I was 15 when Bajrang Dal goons tried to smear saffron paint over M.F. Husain’s art. Free speech, censorship, tolerance and secularism were big words I didn’t fully understand then, but even I knew the Bajrang Dal was wrong and Husain had rights. By the time the Danish cartoons were banned, I was a vocal defender of free speech, but I found myself walking on eggshells in an attempt to be culturally sensitive. My reactions to the two are not separated only by age: I could openly support Husain against the Bajrang Dal, but when it came to the Danish cartoons, my reaction was muted by my own cultural identity and the need to tolerate; after all, I was Hindu.
The victim: The numerous attacks on artist M.F. Husain by Hindu fundamentalists raise questions similar to those debated in this series. Sebastian D’Souza / AFP
So, the question arises, does the Bajrang Dal have a right to be offended? Does Husain have the right to free speech? Do I have a right to comment on them irrespective of my cultural identity? Questions such as these are taken up in a collection of six books published by Seagull Books in collaboration with the Index on Censorship. Each book is a long-form essay discussing offence from the perspective of the offender, the “victim”, and the religious context of Muslims, Jews, Hindus and Christians.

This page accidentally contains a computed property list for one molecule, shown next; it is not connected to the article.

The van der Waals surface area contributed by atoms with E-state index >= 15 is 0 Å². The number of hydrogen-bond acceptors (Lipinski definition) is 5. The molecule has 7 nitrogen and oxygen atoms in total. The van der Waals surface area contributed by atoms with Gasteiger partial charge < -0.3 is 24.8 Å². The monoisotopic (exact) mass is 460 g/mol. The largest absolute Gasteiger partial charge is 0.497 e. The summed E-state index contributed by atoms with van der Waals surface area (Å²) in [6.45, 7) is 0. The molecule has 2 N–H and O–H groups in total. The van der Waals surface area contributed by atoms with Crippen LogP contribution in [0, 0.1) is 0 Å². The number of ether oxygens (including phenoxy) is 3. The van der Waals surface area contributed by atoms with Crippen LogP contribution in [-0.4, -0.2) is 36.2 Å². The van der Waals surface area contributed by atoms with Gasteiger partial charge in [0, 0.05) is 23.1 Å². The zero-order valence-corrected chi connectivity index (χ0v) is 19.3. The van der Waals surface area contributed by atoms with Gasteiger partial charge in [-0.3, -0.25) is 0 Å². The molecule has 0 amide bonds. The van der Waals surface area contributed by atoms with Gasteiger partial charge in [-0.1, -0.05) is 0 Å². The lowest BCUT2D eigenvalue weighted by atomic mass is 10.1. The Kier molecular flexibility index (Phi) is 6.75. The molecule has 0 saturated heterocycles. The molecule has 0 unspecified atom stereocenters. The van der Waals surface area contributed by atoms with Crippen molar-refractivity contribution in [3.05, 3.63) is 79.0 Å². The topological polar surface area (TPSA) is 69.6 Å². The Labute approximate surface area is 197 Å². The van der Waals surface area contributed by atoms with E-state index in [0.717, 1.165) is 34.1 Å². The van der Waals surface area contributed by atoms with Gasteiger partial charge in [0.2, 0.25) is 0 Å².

Casper Melville in Taking Offence gives an overall perspective of the growing “culture of complaint and oversensitivity”, identifying offence and silence across religions and regions in the post-9/11 world. In particular, he charts out a five-point plan for the media on how to handle offensive material using good judgement without compromising on freedom.
The most entertaining book in the series, Giving Offence is by writer and cartoonist Martin Rowson, written from the perspective of the offending party. Interspersed with cartoons, the book discusses the role of those in the business of challenging and offending powerful interest groups, and concludes that historically, the powerful control the minds of thinking individuals and the role of those in the business of challenging and offending powerful interest groups.